Starboard Commercial Real Estate

Hans Hansson | May 1, 2012

This past week I attended the Principal's Meeting of TCN Worldwide in Toronto Canada; TCN Worldwide is one of the world's largest commercial real estate networks serving over 210 markets. The Principal's Meeting is probably one of the most important meetings for its members as well as probably the most important gauge as to the health of the commercial real estate market on a worldwide scale. My firm, Starboard, is the TCN affiliate covering the San Francisco Bay Area. Unlike our international competitors; CBRE, Cushman & Wakefield and Jones Lang LaSalle, our network is made up of a cross section of different types of firms offering a variety of different commercial real estate services. Therefore, this platform offers excellent insight into what is happening in commercial real estate.

Two years ago, there was serious concern over the ability to exist both in terms of individual firms as well as our overall network. The commercial real estate sector was demolished with the crash of the financial sector. Doomsday was the main topic of the Principal's Meeting. Last year it was clear that all markets had stabilized and most firms had taken the necessary steps in cutting back operations to survive.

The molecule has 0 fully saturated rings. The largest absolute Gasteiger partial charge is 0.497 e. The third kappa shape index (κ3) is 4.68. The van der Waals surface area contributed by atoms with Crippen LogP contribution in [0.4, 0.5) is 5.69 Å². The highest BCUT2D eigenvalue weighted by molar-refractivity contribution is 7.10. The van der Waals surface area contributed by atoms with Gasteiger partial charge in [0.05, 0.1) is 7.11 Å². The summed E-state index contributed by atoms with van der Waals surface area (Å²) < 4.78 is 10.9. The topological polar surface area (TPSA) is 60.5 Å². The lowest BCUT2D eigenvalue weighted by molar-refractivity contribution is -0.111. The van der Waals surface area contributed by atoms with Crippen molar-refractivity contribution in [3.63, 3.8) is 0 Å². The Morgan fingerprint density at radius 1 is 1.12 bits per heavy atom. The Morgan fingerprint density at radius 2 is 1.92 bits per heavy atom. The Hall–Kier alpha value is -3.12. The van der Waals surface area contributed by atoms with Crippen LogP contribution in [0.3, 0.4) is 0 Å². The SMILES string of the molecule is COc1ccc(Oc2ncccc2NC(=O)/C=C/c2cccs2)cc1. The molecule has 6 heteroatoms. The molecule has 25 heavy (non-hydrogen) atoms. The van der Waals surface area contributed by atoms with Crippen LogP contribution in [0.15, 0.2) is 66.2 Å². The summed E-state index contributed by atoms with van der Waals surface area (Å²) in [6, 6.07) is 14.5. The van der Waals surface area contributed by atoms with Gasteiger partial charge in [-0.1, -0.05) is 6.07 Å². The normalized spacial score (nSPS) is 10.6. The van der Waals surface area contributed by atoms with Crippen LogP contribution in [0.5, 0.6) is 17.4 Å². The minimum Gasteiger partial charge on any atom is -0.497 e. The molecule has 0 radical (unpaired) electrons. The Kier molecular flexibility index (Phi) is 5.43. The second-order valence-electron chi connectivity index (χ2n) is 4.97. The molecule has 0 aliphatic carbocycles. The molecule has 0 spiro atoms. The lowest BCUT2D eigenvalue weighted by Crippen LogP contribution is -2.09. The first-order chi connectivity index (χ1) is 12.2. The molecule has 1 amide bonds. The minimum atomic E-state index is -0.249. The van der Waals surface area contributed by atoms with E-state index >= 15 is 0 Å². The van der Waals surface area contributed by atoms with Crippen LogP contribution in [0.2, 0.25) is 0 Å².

This year the meeting was much more upbeat but the majority of the markets still had yet to see a real rebound; instead, most indicated that their markets were simply flat. There were some exceptions: the San Francisco market is experiencing a tech boom with low vacancies, higher rental rates and investors pushing up real estate values, while Washington D.C is enjoying the benefits of our expanded government. Internationally, London, England is seeing office vacancies rates back under four percent; some of the lowest vacancy rates in the world.

Most commercial real estate firms in the rest of the world are making deals but not at the levels seen in 2007 or during a normal market. Two contributing factors to this problem are available credit and flat job growth. Banks are still holding back growth with very conservative guidelines preventing development while the job growth rate in white-collar jobs as well as manufacturing is flat.

The biggest elephant in the room during our meeting was the upcoming Presidential election. Typically, during other elections our market goes silent, awaiting a decision as to the direction the country will be going. Our only hope is that the market ignores the election and that, no matter which direction our country decides to go, we as a country are poised for growth.
Posted 7 years, 1 month ago on May 1, 2012
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